In 2015, Gavin Andresen, a prominent Bitcoin Core developer, published a Bitcoin Improvement Proposal (BIP) proposing a hard fork to the Bitcoin protocol that would double the maximum block size every two years. This struck at a fault line within the community.
A new block of transactions is added to the Bitcoin network every 10 minutes, which means that the throughput of the network — or the speed that it can process transactions — is limited by how big the block is, or, equivalently, how many transactions can fit inside each block. Andresen believed that bigger blocks would help the network scale. Many others disagreed, arguing that bigger blocks made it harder for people to run nodes on the network, compromising decentralization and potentially posing security risks. Without increasing the block size, however, it was hard to see how Bitcoin could scale.
In 2016, Joseph Poon and Thaddeus Dryja published a paper hoping to solve all of this by proposing a network of micropayment channels that could settle BTC transactions outside of the Bitcoin blockchain (a.k.a. “off-chain settlement”), thereby alleviating the load on the main Bitcoin chain. It’s what we refer to today as the Lightning Network.
In this article, we’ll dive into what the Lightning Network is, why it matters, and how far along it’s come today since the original 2016 white paper.
How Do Lightning’s Payment Channels Work?
Bitcoin is able to work as a decentralized peer-to-peer currency because it stores every single transaction ever made in the history of the network. The speed at which nodes and miners can validate transactions puts a bottleneck on the network’s scalability at roughly one megabyte of transaction data every 10 minutes. This is where the Lightning Network comes in.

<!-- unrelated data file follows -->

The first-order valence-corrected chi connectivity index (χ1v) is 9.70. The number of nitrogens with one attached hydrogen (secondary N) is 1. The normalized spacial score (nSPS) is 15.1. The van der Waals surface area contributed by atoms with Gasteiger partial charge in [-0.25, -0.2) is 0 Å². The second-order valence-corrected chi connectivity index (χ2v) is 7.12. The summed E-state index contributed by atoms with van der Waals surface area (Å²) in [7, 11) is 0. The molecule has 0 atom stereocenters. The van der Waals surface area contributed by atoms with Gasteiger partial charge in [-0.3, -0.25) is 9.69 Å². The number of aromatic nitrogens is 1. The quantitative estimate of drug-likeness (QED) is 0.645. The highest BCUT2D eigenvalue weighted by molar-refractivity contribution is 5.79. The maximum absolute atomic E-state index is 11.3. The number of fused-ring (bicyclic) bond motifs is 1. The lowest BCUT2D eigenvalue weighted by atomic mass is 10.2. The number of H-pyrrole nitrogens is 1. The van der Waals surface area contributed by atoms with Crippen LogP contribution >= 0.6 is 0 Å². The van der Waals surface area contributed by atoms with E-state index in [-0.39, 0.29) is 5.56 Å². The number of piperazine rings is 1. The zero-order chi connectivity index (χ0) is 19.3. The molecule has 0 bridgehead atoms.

When Satoshi Nakamoto created Bitcoin, his goal was to create a decentralized, peer-to-peer, digital cash. But with the current state of the network, there is no way that Bitcoin, on its own, can scale to compete with existing payment solutions — Visa, a commonly cited example, can process 65,000 transactions per second, while Bitcoin’s transaction throughput is currently closer to 4.6 transactions per second.
Lightning was originally designed to solve this problem for Bitcoin, but it can be implemented on other blockchains as well. The Lightning Network is built around two-way payment channels, which are a way of combining many small transactions into a single, large transaction through cryptography.
Let’s say that two parties know that they’re going to transact with each other frequently, so they don’t want to continually pay network fees or wait 10 minutes for a transaction to settle. Instead of broadcasting transactions on a node, a payment channel is created between the two parties (let’s call them Alice and Bob) using a multisignature address on the blockchain, which is signed by the private keys of both parties. At least one of the parties needs to deposit Bitcoin into the address. This address essentially works to put the funds in escrow, only allowing them to be unlocked once both parties agree. It operates as a balance sheet that will record future transactions.
Since the payment channel has been established, Bob can send Alice 0.01 BTC without needing to be validated by a miner on the main chain. Alice and Bob cryptographically sign each transaction, which works as a receipt against the funds in the wallet. As long as there are enough funds in the wallet, Alice and Bob can send thousands of transactions between them nearly instantly because these transactions are occurring off the main chain. Once Alice and Bob decide to close the channel, the payment history is calculated into a single transaction and settled onto the Bitcoin network.
Lightning Network is a bitcoin cache that allows you to delay settlement in order to save on fees and make instant payments. Bitcoin cache is Bitcoin. 😎
— Jameson Lopp (@lopp) December 29, 2017